At the heart of the exhibition is the display of original pages from the  Codex Atlanticus. The Codex Atlanticus is the world’s largest collection of writings and drawings by Leonardo da Vinci, which explores a variety of subjects, from mathematics, to natural sciences, architecture, technology and music. For the first time in Southeast Asia, 13 original pages from da Vinci’s Codex Atlanticus are presented in this exhibition.  In February 2015, these 13 pages will be replaced by 13 new pages from the Codex Atlanticus, providing visitors with the opportunity to experience 26 pages in total, over the lifespan of the exhibition.
The original pages are not only a testament to da Vinci’s innovative interdisciplinary approach, but have a history of their own. Since the death of da Vinci, they have been passed from hand to hand, bound together then unbound, studied by experts internationally, and travelled across the world. These masterpieces have stood the test of time, connecting people for centuries as they continue to inspire and shape the future.
In Da Vinci: Shaping the Future, the pages are displayed in a specially constructed gallery at the conclusion of the show.
Codex Atlanticus - Studies for a Large Fortress

Studies for a Large Fortress

Circa 1502–03 
F.116 recto
Leonardo da Vinci
Codex Atlanticus
Stylus, black pencil, pen and ink, watercolour 
439 x 294 mm
A refined and precise study, this watercolour drawing was intended to be presented before a committee. Da Vinci used multiple perspectives to highlight the details of a fortress with two concentric barriers separated from each other by a moat. Two smaller details illustrate an underground passage around the base of the wall and a hay barrier which would be used to protect the structure. The style and technique da Vinci applied in this drawing were also used in his famous Map of Imola (1502), now part of the British Royal Collection.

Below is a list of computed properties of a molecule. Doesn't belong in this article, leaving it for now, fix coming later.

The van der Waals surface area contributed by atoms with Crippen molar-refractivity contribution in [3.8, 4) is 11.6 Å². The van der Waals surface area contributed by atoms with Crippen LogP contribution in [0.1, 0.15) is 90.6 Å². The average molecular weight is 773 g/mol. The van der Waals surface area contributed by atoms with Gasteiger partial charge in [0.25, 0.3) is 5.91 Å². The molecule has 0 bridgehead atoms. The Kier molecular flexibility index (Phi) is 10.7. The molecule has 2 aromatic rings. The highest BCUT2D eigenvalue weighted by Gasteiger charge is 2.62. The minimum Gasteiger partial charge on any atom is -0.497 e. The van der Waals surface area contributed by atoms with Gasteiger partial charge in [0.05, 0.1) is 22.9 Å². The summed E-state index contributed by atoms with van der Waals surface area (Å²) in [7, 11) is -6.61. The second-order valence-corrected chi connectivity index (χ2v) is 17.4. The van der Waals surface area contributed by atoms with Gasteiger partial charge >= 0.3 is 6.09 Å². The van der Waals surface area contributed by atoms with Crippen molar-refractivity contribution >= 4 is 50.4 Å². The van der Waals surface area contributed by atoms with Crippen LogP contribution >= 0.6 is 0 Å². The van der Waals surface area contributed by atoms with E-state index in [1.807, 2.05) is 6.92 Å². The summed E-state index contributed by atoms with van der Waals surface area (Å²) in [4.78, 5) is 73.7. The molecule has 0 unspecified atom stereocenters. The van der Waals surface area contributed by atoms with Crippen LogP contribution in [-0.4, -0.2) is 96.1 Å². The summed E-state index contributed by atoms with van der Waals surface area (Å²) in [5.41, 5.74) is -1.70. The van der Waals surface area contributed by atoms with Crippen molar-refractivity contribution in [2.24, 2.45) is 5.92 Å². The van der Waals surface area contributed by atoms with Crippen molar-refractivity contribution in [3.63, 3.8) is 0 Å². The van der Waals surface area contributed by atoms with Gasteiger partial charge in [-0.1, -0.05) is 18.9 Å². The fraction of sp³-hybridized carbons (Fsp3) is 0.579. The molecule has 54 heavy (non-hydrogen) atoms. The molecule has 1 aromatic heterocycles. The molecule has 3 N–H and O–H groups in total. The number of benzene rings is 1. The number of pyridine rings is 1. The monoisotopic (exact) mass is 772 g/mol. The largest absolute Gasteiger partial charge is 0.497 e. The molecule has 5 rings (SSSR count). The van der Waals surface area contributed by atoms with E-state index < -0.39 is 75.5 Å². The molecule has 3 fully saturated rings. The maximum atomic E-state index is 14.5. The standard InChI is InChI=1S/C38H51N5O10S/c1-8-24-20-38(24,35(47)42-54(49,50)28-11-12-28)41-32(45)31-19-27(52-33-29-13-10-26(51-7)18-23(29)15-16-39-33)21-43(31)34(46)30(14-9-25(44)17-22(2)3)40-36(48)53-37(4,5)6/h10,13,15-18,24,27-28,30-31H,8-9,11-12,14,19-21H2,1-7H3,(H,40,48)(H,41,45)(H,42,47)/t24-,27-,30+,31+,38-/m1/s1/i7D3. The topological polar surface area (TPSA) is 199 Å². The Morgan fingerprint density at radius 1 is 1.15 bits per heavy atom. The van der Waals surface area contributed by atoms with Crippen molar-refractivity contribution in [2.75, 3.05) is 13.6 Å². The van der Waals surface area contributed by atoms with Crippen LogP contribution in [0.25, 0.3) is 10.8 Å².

Click here to find out more about da Vinci’s architectural studies. 

The Codex Atlanticus - Rope-making Device

Rope-making Device

Circa 1514–16 
F.12 recto  
Leonardo da Vinci
Codex Atlanticus
Pen and ink with finishing touches in watercolours and highlights in white lead 
169 x 372 mm  
Da Vinci completed this drawing while he was staying at the Vatican under the patronage of Giuliano de’ Medici. The drawing is highly refined and it is likely that it was produced for presentation purposes. It illustrates a machine that twists three strands of an unspecified material to form a thick rope or cable. Da Vinci may have completed this drawing for the construction project of Saint Peter’s Basilica located in Vatican City. Some scholars also believe this rope-making device may have been intended for the project to drain the Pontine Marshes. Hired by the Medici family, da Vinci was heavily involved in the project and designed a system to regulate floods in the area. 

Click here to find out more about da Vinci’s technology studies. 

The Codex Atlanticus - Giant Crossbow

Giant Crossbow

Circa 1485–92 
F.149 recto 
Leonardo da Vinci
Codex Atlanticus
Metal stylus incisions, traces of black chalk, pen and ink and wash
413 x 277 mm   
Da Vinci designed the giant crossbow of this folio to be a massive and terrifying threat. The technical and illustrative detail indicated in this folio makes it one of the most striking and celebrated of the Codex Atlanticus. Da Vinci included precise measurements of each component of the machine as well as a figure atop the machine to provide an indication of scale. To work the machine, a solider would spin a crank to pull back the bow and load the artillery, then use a mallet to knock out a holding pin and fire the weapon. The immense details provided in da Vinci’s crossbow folio are an example of how he used his artistic skill to illustrate complex technical matters. 

Click here to find out more about da Vinci’s technology studies.